In late 2015, NASA’s Mars Reconnaissance Orbiter (MRO) provided the strongest evidence yet that liquid water is flowing intermittently on Mars.
We’ve known for a while about dark streaks on the surface of the red planet, but this is the first confirmation that the markings were made by flowing water.
This discovery is the first evidence of its kind, and the first step in confirming life can exist on Mars.
According to Jim Green, NASA’s Director of Planetary Science, the next step is to find the source of the water.
“This is tremendously exciting. We haven’t been able to answer the question “does life exist beyond Earth?” But following water is a critical element of that,” he said.
Image: NASA/JPL/University Of Arizona
While the possibility of microbial lifeforms on Mars is exciting on its own, the presence of water also opens up other possibilities – like the potential for humans to live on the red planet.
“These observations are giving us a much better view that Mars has resources that are useful to future travellers. I think we will send humans in the near future to Mars... to be able to live on the surface, the resources are there,” says John Grunsfeld, astronaut and associate administrator at NASA’s Science Mission Directorate.
NASA went as far as to say it thinks it will send humans in the near future to Mars. The space agency has previously floated the 2030s as their target for putting humans on the red planet.
So, what do we need to achieve before life on Mars becomes a reality?
Any flight to Mars will require a journey of around 2.5 years – six months to get there, a 1.5 year wait for Mars and Earth to be back in the right positions to return and then six months to get back to earth.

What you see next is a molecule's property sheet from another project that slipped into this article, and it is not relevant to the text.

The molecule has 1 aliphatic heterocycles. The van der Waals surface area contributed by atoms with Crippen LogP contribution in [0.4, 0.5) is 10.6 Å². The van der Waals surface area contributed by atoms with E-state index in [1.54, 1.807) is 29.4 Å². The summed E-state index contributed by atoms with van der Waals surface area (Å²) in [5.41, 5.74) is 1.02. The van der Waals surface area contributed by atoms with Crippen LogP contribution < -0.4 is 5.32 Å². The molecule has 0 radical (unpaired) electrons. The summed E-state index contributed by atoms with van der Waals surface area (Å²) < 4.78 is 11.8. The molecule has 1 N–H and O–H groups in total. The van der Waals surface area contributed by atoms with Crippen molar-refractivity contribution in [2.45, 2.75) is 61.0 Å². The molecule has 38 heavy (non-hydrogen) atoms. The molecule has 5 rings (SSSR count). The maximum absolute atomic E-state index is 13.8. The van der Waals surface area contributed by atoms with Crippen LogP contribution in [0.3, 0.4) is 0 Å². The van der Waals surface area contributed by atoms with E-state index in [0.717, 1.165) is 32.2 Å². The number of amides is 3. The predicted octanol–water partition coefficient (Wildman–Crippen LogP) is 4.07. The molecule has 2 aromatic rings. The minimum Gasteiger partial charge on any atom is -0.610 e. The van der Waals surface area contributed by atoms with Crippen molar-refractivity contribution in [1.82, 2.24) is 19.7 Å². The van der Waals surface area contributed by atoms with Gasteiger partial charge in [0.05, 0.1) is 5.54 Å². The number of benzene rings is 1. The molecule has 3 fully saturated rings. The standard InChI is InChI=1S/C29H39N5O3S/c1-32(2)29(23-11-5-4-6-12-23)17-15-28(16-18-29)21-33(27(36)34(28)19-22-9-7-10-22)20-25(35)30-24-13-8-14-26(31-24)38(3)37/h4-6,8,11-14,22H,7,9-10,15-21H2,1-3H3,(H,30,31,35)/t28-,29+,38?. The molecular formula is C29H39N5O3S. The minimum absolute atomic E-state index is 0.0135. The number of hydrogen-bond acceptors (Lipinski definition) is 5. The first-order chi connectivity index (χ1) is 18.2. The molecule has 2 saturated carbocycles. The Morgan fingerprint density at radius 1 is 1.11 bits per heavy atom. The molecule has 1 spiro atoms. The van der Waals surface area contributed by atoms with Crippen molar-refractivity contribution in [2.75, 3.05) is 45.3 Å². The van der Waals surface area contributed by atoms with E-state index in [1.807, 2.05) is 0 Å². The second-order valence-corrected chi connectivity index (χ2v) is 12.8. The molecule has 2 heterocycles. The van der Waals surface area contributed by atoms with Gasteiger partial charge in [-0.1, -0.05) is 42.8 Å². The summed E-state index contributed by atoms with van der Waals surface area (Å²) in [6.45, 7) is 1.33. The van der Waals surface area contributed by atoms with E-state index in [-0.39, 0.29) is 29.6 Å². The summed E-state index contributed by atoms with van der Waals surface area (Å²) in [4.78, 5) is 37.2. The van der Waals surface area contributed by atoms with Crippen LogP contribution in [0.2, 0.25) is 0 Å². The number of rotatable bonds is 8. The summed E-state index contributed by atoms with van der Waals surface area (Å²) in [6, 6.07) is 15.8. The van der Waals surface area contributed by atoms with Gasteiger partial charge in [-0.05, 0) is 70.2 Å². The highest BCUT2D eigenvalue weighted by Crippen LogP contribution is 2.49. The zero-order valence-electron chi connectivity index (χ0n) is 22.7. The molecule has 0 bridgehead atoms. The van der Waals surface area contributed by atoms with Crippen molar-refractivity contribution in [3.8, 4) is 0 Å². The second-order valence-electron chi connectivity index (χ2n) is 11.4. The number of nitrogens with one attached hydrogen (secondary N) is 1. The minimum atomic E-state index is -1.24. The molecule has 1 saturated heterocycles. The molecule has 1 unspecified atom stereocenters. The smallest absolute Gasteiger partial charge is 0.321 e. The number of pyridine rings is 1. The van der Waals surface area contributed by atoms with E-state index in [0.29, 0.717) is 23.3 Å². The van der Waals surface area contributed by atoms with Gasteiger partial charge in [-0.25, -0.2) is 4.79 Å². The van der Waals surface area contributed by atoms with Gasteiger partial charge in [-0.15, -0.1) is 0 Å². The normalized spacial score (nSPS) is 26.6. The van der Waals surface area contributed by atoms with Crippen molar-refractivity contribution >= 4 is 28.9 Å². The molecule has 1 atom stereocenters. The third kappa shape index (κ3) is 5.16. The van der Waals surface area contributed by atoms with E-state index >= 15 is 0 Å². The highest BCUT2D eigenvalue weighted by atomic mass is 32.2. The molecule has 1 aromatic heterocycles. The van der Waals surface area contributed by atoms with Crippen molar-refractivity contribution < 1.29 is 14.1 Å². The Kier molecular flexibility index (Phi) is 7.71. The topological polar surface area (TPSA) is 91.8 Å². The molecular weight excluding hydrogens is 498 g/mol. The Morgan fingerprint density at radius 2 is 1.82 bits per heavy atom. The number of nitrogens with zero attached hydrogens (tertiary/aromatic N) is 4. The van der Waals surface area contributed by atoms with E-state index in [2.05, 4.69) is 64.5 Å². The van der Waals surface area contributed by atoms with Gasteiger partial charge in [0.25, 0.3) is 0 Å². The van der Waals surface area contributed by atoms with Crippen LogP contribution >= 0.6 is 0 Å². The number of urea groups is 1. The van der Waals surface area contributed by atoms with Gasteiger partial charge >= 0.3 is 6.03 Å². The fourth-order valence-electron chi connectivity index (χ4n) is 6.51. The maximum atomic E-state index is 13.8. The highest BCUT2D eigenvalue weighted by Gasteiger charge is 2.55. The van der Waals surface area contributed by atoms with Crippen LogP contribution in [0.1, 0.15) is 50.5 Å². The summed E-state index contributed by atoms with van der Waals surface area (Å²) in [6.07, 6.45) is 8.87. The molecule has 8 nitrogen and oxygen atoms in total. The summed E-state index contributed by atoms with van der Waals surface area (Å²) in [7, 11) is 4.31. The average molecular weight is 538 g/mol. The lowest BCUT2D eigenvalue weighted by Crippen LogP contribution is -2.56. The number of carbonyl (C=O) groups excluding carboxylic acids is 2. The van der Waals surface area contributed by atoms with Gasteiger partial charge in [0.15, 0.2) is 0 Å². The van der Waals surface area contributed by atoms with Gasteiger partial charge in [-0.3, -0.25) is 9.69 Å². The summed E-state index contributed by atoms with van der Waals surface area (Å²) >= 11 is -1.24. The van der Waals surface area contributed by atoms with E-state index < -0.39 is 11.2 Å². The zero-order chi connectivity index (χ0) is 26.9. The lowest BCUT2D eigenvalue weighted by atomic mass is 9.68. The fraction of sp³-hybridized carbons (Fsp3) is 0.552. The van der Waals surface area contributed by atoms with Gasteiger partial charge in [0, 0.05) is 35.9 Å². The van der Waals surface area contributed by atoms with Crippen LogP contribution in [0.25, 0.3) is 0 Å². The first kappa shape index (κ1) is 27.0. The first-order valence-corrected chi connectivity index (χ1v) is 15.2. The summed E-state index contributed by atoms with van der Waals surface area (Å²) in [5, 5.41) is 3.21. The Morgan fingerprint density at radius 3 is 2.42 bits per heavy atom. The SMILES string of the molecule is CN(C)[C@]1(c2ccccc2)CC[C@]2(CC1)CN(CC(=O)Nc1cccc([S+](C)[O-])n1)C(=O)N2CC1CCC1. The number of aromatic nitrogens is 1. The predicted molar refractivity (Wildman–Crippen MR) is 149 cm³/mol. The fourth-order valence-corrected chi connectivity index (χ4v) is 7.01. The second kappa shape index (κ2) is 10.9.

That means we need to be sure humans can withstand more than a year in Mars’ low gravity atmosphere which is just one-third of the gravity on Earth.
A spacecraft that could safely land humans on Mars would probably need to weigh up to 60 tonnes.
On landing, the Mars Curiosity Rover weighed only 900 kilograms. A bigger craft would be infinitely more difficult to both build and land.
With only 38 percent of Earth's gravity and an atmosphere high in carbon dioxide, exploring our new Martian home would come with major challenges.
Our current spacesuits, used on the moon and on-board the International Space Station, are too heavy for exploring the red planet’s surface so NASA would need to develop newer, lighter models.
Transporting humans across the surface of Mars would also require new vehicles. Something like the golf buggy-sized Curiosity Rover would be inept at taking humans across the planet at 100 kilometres an hour.
Once we get to Mars, we’ll need to fuel our lungs, our stomachs and our vehicles.
NASA has recently grown lettuce on the International Space Station, but growing enough food on Mars to sustain a large population becomes a much bigger challenge.
An option for making fuel is to split water from Mars’ surface into hydrogen and oxygen, which could then be used for fuel for vehicles, water for drinking and oxygen to breathe.